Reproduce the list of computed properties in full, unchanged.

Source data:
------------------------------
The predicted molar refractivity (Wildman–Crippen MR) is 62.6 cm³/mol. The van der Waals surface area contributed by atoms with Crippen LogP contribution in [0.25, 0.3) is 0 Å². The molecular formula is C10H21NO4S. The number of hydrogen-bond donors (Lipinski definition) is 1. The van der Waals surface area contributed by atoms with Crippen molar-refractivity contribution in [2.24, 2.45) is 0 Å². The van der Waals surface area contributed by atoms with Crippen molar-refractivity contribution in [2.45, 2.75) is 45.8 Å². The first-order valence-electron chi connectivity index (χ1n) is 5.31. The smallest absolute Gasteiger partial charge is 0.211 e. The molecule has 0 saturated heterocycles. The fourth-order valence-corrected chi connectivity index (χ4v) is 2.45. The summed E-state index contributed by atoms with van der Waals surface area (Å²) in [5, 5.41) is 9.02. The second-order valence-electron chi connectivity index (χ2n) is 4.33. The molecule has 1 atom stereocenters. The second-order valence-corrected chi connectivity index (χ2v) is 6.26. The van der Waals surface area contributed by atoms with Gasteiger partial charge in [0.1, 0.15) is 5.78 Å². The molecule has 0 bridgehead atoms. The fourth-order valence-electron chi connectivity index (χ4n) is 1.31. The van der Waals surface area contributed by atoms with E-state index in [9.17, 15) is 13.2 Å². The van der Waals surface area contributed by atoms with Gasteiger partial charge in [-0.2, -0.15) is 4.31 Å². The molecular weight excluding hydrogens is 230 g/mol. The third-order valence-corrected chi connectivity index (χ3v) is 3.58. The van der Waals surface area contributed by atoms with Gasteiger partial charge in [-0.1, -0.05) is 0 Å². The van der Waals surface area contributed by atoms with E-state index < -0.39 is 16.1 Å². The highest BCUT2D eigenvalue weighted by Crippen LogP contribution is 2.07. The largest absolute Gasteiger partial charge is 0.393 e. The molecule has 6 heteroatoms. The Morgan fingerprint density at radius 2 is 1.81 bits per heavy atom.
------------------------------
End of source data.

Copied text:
The predicted molar refractivity (Wildman–Crippen MR) is 62.6 cm³/mol. The van der Waals surface area contributed by atoms with Crippen LogP contribution in [0.25, 0.3) is 0 Å². The molecular formula is C10H21NO4S. The number of hydrogen-bond donors (Lipinski definition) is 1. The van der Waals surface area contributed by atoms with Crippen molar-refractivity contribution in [2.24, 2.45) is 0 Å². The van der Waals surface area contributed by atoms with Crippen molar-refractivity contribution in [2.45, 2.75) is 45.8 Å². The first-order valence-electron chi connectivity index (χ1n) is 5.31. The smallest absolute Gasteiger partial charge is 0.211 e. The molecule has 0 saturated heterocycles. The fourth-order valence-corrected chi connectivity index (χ4v) is 2.45. The summed E-state index contributed by atoms with van der Waals surface area (Å²) in [5, 5.41) is 9.02. The second-order valence-electron chi connectivity index (χ2n) is 4.33. The molecule has 1 atom stereocenters. The second-order valence-corrected chi connectivity index (χ2v) is 6.26. The van der Waals surface area contributed by atoms with Gasteiger partial charge in [0.1, 0.15) is 5.78 Å². The molecule has 0 bridgehead atoms. The fourth-order valence-electron chi connectivity index (χ4n) is 1.31. The van der Waals surface area contributed by atoms with E-state index in [9.17, 15) is 13.2 Å². The van der Waals surface area contributed by atoms with Gasteiger partial charge in [-0.2, -0.15) is 4.31 Å². The molecular weight excluding hydrogens is 230 g/mol. The third-order valence-corrected chi connectivity index (χ3v) is 3.58. The van der Waals surface area contributed by atoms with Gasteiger partial charge in [-0.1, -0.05) is 0 Å². The van der Waals surface area contributed by atoms with E-state index < -0.39 is 16.1 Å². The highest BCUT2D eigenvalue weighted by Crippen LogP contribution is 2.07. The largest absolute Gasteiger partial charge is 0.393 e. The molecule has 6 heteroatoms. The Morgan fingerprint density at radius 2 is 1.81 bits per heavy atom.